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wanted pumpkin pie in a cassarole without crust

larry ziegler Dec 5, 2009 10:13 AM

I've looked and looked,,please look around,thanks

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  1. penthouse pup RE: larry ziegler Dec 5, 2009 11:11 AM

    Do you mean a pumpkin mousse? Shouldn't be hard to locate either via the web or in any number of cookbooks (Julia Child's 1990 compendium has a recipe.)

    1. m
      middydd RE: larry ziegler Dec 5, 2009 11:23 AM

      Make these without the crust:

      Pumpkin Squares:

      http://lucywaverman.com/lucy-s-recipe...

      Or, a savoury choice:

      Pumpkin Gratin:

      http://www.epicurious.com/recipes/mem...

      2 Replies
      1. re: middydd
        larry ziegler RE: middydd Dec 5, 2009 12:33 PM

        John's Delicious Pumpkin Pudding Recipe #109711 recipezarr

        1. re: middydd
          c
          cimui RE: middydd Dec 7, 2009 02:43 PM

          The savory pumpkin gratin recipe you posted is delicious and very easy, middydd. Thanks for the link!

        2. j
          janniecooks RE: larry ziegler Dec 5, 2009 11:31 AM

          You could make the pumpkin pie filling and bake it as you would bake a custard - in a bain marie. You could make individual pumpkin custards in ramekins but if you wanted something more like a crustless pie, I'd choose a dish like a gratin dish that is a bit deeper than a pie pan. I don't see why you wouldn't bake it at the same temp as the pie, but perhaps you could use an egg custard recipe as the template for determining the temperature and timing.

          I think you're on to a great idea here, Larry. Let us know how it turns out.

          4 Replies
          1. re: janniecooks
            larry ziegler RE: janniecooks Dec 5, 2009 12:34 PM

            found one
            John's Delicious Pumpkin Pudding Recipe #109711 recipezarr

            1. re: larry ziegler
              mcf RE: larry ziegler Dec 5, 2009 12:41 PM

              To cut sugar, I just make the Libby's pumpkin pie recipe with heavy cream in place of sweetened condensed milk, a blend of sweeteners and add an extra egg, bake it in a well greased glass pie plate. Just another option.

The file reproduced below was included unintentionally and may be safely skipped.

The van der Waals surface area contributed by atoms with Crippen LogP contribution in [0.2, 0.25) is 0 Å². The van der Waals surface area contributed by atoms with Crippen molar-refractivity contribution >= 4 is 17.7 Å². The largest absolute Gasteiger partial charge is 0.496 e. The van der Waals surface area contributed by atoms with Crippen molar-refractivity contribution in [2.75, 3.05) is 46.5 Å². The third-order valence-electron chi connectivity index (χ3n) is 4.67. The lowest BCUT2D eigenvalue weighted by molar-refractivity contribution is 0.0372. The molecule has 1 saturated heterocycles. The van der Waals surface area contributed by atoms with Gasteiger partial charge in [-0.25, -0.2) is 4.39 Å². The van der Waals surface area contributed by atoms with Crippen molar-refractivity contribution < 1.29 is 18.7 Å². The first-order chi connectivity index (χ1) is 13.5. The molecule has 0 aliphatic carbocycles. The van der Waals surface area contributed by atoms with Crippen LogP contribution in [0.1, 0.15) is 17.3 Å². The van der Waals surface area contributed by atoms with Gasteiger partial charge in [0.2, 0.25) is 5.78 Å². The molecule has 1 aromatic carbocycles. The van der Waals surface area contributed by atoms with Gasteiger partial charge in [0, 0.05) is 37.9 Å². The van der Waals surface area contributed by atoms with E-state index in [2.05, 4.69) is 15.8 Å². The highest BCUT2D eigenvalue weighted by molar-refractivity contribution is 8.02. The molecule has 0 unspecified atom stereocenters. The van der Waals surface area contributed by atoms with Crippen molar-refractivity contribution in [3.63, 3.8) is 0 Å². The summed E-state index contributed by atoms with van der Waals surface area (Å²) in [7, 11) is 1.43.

2. re: janniecooks
              s
              scott123 RE: janniecooks Dec 5, 2009 05:37 PM

              A bain marie for crustless pumpkin pie is unnecessary. In fact, if you understand what's going on in your oven, a bain marie for most baked recipes is unnecessary, even traditional custards.

              Custard, flan, cheesecake, pumpkin pie filling, pecan pie filling- where there are eggs there is propensity for scrambling if the temperature rises too quickly. One of the most intense/custard unfriendly sources of heat in an oven is the radiating red hot element/gas oven floor when the temperature drops and the oven cycles on. This radiant heat can be completely removed from the equation by placing a pan larger than the custard on the shelf below. Use low temperatures and a pan on the shelf below and you'll never need a bain marie again when baking.

              If you're paranoid or have an oven that's all over the map temperature wise and feel like you have to use a bain marie, go ahead, but at least skip it for the safer stuff like cheesecake and pumpkin pie filling. The cream cheese in cheesecake and the pumpkin in pumpkin pie filling go a long way to stabilize the eggs/prevent them from scrambling.

              1. re: scott123
                mcf RE: scott123 Dec 6, 2009 07:48 AM

                I've been making crustless pumpkin pie with heavy cream in place of condensed milk on the middle shelf of my glass oven, in a glass pie dish and no bain marie with great, custardy results. Good information, thanks.

            3. j
              Jacey RE: larry ziegler Dec 5, 2009 03:26 PM

              You can use any pumpkin pie recipe and bake it in a dish without the crust. I do it all the time.

              1 Reply
              1. re: Jacey
                a
                another_adam RE: Jacey Dec 5, 2009 09:08 PM

                Exactly - we grew up with pumpkin custard cooked this way, and I still do it all the time! I recently discovered that the filling for for a recipe by Paula Deen that includes cream cheese makes for a particularly deluxe rich custard (particularly if you use roasted pureed kabocha with it!), but any pumpkin pie filling could be baked either in a casserole or (my preference) in individual custard cups. There are also a number of recipes out there for thai-style pumpkin custard with coconut milk, but I haven't experimented with them to have a particular recommendation...

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